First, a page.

Low-priced Nano taps into Indians’ aspirations
The $2,000 vehicle, launched Monday, targets millions of Indians who up to now couldn't afford more than a motorbike.
Mumbai, India — For $60 down, a shopowner in a heartland Indian city can – for the first time – own a set of wheels. That’s the promise of the new Nano, a pint-sized car with an even smaller price tag: 100,000 rupees, or about $2,000.
As he launched the much-hyped vehicle Monday, Indian auto mogul Ratan Tata said the toughest task was to ensure that, for the price, drivers didn’t get a “half-car.” Some might question his success: the jellybean-shaped Nano can’t break 65 m.p.h., and power brakes and even the front cup holder are premium features.
But Mr. Tata has broken a major threshold here, reaching out to an untapped middle class of modest income and no credit history that’s eager to acquire the trappings of their country’s rising prosperity. And he’s doing it at a time when the US automotive and banking sectors are diving for the bunkers.
“The guys who are the true candidates for the Nano are working for smaller outfits in tier-two townships; guys lower down on the economic strata,” says Vikas Sehgal, a principal at consulting firm Booz Allen in Chicago, noting that India’s middle class has been far more insulated from the economic crisis. “You ask these guys about the global slowdown, and they say ‘What slowdown?’ ”
Indeed, it’s the middle class in poor nations who will be the focus of innovation for years to come, much as the Internet has spawned new businesses over the past 15 years, says Vijay Govindarajan, professor at Dartmouth College’s Tuck School of Business.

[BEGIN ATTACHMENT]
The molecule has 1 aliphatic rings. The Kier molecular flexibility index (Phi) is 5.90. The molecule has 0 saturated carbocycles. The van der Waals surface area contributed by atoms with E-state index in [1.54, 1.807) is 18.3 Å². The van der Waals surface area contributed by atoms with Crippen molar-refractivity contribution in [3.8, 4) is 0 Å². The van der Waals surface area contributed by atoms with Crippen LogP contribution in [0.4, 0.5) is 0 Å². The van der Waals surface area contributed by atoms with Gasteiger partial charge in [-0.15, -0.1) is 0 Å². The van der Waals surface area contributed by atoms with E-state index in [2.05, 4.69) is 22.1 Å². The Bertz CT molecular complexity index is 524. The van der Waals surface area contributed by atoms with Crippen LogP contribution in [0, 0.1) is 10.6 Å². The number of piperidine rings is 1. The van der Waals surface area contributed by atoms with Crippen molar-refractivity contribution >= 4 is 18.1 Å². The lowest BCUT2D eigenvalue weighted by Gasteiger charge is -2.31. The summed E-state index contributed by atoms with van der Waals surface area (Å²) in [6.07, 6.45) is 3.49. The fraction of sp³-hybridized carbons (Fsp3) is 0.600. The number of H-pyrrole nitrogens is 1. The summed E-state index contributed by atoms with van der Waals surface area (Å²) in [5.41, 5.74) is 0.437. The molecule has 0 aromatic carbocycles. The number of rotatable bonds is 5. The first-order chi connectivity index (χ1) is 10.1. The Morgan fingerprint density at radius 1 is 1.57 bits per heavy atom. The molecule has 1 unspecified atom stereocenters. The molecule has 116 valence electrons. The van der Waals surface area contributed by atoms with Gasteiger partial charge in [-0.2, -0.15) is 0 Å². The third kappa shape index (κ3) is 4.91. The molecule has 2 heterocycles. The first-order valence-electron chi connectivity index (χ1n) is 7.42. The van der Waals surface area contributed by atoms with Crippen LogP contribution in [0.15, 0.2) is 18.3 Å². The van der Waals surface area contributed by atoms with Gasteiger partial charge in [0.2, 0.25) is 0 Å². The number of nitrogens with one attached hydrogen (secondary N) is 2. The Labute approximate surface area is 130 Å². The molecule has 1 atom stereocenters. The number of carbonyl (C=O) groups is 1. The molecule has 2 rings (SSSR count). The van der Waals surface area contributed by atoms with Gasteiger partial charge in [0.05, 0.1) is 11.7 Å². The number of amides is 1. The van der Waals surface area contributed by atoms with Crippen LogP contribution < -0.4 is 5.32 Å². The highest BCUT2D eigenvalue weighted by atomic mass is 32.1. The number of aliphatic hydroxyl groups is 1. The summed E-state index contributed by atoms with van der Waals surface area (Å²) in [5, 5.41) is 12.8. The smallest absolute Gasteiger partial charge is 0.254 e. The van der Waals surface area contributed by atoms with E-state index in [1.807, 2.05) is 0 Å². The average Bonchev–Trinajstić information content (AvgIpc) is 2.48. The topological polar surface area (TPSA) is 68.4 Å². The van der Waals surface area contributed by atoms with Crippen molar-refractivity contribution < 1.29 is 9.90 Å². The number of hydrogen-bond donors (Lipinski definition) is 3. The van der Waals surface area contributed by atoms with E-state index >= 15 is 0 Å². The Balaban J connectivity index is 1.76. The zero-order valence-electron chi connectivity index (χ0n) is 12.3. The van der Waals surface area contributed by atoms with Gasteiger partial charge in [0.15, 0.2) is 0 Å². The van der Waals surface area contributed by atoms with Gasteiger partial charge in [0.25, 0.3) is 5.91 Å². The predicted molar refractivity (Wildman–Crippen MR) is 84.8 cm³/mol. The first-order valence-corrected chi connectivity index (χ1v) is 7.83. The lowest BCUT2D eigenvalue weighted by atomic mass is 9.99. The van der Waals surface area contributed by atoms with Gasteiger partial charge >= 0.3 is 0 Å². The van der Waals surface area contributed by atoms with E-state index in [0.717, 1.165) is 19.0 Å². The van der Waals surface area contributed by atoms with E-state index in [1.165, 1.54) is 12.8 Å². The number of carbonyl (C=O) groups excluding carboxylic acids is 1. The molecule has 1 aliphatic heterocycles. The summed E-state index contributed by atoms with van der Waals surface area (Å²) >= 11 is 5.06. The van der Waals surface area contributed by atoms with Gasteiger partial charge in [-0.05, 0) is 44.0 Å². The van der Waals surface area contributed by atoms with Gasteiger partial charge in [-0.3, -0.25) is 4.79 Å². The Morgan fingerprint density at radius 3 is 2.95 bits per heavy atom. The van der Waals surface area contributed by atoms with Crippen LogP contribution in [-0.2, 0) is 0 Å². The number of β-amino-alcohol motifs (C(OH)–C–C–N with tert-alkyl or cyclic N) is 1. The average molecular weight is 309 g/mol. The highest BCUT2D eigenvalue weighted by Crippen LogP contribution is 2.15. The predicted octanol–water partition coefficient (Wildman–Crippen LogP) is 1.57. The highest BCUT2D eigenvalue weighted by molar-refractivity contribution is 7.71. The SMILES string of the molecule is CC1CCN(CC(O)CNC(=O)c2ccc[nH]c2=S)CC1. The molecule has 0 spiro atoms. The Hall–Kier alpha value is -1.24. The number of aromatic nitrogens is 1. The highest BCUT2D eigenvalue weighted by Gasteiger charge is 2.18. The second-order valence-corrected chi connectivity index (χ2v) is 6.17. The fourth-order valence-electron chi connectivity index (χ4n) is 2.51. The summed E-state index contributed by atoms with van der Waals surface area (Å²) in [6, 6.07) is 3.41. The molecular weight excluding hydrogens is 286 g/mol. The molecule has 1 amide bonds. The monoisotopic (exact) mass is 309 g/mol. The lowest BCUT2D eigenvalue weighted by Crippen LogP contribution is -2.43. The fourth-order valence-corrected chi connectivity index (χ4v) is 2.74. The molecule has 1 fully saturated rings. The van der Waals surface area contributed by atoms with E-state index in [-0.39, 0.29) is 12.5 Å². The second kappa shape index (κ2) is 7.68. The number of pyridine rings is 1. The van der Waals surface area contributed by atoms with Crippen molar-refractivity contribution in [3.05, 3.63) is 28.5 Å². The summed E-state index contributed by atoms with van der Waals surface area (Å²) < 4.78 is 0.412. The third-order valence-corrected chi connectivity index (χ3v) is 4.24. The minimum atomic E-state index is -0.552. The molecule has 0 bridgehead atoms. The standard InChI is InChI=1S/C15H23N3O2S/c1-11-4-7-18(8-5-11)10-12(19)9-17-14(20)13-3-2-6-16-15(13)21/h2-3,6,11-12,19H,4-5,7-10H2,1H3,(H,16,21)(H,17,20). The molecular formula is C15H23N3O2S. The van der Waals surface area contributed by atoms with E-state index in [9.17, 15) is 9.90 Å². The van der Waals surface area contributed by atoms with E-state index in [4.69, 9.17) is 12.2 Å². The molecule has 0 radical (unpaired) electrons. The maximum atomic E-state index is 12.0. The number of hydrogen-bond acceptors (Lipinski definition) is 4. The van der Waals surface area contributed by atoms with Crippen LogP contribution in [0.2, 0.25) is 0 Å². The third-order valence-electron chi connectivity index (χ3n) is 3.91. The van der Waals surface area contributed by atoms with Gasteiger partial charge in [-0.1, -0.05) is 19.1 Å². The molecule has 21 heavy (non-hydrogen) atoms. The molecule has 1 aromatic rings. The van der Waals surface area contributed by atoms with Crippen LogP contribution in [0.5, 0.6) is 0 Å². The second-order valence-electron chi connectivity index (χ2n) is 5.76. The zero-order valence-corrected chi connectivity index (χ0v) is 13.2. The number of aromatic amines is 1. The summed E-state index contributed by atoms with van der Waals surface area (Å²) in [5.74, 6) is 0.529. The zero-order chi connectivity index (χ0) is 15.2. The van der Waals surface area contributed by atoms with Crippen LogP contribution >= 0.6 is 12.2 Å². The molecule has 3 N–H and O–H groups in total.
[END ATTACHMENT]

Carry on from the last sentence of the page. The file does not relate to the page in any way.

“Innovating in these countries does require a fundamental shift in the price paradigm,” says Dr. Govindarajan. The shift isn’t foreign to America – think Henry Ford’s cheap car for the masses. “I wish Ford, which entered India in 1993, had brought that kind of thinking into India. They could have made this product then.”
Tata calls such talk “serendipitous” for his company.
“All we set out to do was find a safer way to move Indian families at an affordable price,” he said. “All of us have been overwhelmed by the reaction.”
Cheaper than a Yugo
The tiny two-cylinder engine sits right behind the rear seat. With a light front end, the steering column can be little more than a thin pipe with no power steering. The car weighs in at 600 kilograms, or about 1,300 lbs., making it the cleanest car in India and a gas sipper to boot – it gets 23.6 km/liter, or 50-plus miles, per gallon.
Instead of being made from stamped sheets of metal, the Nano’s body is formed more efficiently in a mold. A second windshield wiper or the little door for the gas tank are frills (you have to pop the hood to fill ’er up.)
It helps, too, that Indian labor is cheap – workers at the manufacturing plant make some $3,000 a year, executives say.
A new price point
The Nano undercuts the price of the cheapest car sold here, the Suzuki Maruti 800, by more than $1,000. The price falls within a “big blip” on the automotive cost curve, since the market for two-wheeler motorbikes tops out around $1,200, says Mr. Sehgal. Millions of Indians could afford more than a two-wheeler, but not any of the four-wheelers on offer – till now.